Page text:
Americans are more positive about the market for quality jobs than they have been at any time in the post-crisis era, according to a latest Gallup poll released on Wednesday.
The new poll found that 24 percent of Americans now have positive job market perceptions, while only 8 percent believed in the same way a year ago. Seventy-three percent of Americans currently continue to say it is a bad time to find a quality job.
Americans' views have not been this positive during the recession starting before the financial crisis, when 26 percent of Americans in March 2008 said it was a good time to find a quality job, said the Gallup poll.
The improvement of Americans' job perceptions may result from their more positive assessment of the economy more broadly and recognition of improvement in the U.S. unemployment rate, said Gallupanalyst Lymari Morales.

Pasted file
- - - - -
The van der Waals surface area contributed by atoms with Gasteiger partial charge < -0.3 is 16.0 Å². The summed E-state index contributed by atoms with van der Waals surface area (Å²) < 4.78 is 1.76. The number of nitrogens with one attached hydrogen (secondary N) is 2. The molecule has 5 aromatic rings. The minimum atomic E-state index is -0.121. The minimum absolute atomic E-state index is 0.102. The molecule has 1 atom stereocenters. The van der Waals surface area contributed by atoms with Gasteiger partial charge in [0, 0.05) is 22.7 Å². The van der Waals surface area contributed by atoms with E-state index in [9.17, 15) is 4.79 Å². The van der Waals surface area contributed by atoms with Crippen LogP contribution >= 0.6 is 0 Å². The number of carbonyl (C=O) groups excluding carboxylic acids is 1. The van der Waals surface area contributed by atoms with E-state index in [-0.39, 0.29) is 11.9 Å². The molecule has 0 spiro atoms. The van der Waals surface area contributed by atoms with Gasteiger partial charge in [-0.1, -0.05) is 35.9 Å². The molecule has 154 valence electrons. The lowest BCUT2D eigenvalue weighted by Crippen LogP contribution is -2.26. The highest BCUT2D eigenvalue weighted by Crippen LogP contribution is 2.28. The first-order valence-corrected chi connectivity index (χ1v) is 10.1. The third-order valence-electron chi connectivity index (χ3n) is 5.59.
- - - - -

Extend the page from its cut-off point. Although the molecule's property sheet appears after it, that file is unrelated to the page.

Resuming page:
Americans' better job market perceptions coincide with recent improvements in broader economic confidence, as tracked by Gallup' s surveys in economic confidence and job creation, both improved significantly in recent months compared with the same time last year.
The impact of the tax cut and government spending debate in Washington on the economic and job climate perceptions remains to be seen.
Although the debate is not directly tied to the job climate, previous episodes of gridlock and division in Washington have depressed economic confidence, which could in turn depress Americans' attitudes about the job market, said Morales.
In January 2007, 48 percent of Americans said it was a good time to find a quality job, the record high since Gallup began tracking this measure in 2001.